Mobile hotspots are useful tools for people with multiple devices (or friends with multiple devices) that benefit from Wi-Fi Internet connectivity. These hotspots are fairly secure and easy to transport from place to place. What makes most of these even more useful is the fact that they operate off of battery power. The average battery life for a mobile hotspot sits somewhere around four hours, though they can be charged via USB. If you can plug your laptop into an outlet, then there’s a good chance you’ll be able to enjoy an Internet connection on your laptop, tablet, mobile phone, and any other Wi-Fi device for an indefinite period of time.
If all you want to do is provide an Internet connection to your laptop, then the USB stick option is probably what you’re searching for. These are typically quite a bit cheaper than the mobile hotspots because they generally don’t provide any Wi-Fi service. You might be able to connect to an already-established wireless network and share the connection provided by the USB stick, but this isn’t a guarantee in all situations.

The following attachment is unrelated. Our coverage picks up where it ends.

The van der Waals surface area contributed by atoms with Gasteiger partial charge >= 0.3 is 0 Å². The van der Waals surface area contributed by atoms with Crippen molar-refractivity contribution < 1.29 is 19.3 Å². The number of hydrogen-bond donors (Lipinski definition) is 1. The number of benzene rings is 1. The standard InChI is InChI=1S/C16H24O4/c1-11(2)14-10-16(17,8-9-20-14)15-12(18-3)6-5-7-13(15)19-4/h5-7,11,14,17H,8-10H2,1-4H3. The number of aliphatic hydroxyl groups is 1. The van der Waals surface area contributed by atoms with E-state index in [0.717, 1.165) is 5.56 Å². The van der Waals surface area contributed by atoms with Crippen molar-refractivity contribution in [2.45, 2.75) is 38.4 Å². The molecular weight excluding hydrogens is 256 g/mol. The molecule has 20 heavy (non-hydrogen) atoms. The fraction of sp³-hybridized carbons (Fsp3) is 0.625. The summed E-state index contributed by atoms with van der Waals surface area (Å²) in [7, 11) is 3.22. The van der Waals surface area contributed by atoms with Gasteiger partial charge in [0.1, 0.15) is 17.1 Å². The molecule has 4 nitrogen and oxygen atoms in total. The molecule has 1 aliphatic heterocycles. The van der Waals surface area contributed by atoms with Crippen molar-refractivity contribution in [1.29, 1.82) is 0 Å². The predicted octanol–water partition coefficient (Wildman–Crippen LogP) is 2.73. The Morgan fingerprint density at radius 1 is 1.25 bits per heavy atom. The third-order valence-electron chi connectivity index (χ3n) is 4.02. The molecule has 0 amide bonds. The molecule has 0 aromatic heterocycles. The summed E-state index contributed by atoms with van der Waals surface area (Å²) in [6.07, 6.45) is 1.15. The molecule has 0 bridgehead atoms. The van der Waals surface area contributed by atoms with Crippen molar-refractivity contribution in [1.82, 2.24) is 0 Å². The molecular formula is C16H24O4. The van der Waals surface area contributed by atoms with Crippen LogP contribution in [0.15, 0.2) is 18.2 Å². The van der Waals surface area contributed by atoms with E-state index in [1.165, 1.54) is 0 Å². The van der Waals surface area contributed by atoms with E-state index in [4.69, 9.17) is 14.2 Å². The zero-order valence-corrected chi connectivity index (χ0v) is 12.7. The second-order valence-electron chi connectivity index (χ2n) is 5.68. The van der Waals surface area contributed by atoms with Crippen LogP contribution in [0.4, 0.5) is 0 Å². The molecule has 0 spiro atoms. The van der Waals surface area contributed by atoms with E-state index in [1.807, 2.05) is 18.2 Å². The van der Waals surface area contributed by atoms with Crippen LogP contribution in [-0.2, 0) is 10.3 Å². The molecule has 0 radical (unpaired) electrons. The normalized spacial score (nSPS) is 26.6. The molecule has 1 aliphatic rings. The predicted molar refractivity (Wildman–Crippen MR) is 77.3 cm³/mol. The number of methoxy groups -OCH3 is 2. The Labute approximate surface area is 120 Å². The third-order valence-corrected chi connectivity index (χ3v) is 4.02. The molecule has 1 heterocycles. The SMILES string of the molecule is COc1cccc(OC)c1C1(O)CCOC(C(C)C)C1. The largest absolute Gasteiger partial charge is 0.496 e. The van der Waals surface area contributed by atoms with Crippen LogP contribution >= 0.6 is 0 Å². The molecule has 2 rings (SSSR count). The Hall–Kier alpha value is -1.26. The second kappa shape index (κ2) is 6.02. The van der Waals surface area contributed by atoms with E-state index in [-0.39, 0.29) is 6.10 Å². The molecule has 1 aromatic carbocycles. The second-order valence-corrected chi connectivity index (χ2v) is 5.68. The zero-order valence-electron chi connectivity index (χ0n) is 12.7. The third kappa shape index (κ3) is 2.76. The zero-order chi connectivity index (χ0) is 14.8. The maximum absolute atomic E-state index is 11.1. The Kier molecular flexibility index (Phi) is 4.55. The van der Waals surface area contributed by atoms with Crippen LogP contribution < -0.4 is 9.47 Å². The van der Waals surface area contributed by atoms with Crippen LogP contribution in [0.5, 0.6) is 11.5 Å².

The advantage of these devices is that it adds a bit to your security because the only real connection happening is within the secured wireless connection between the USB stick and the provider. You can often find these for ~$10. They’re remarkably cheap.
Wireless Hub or Router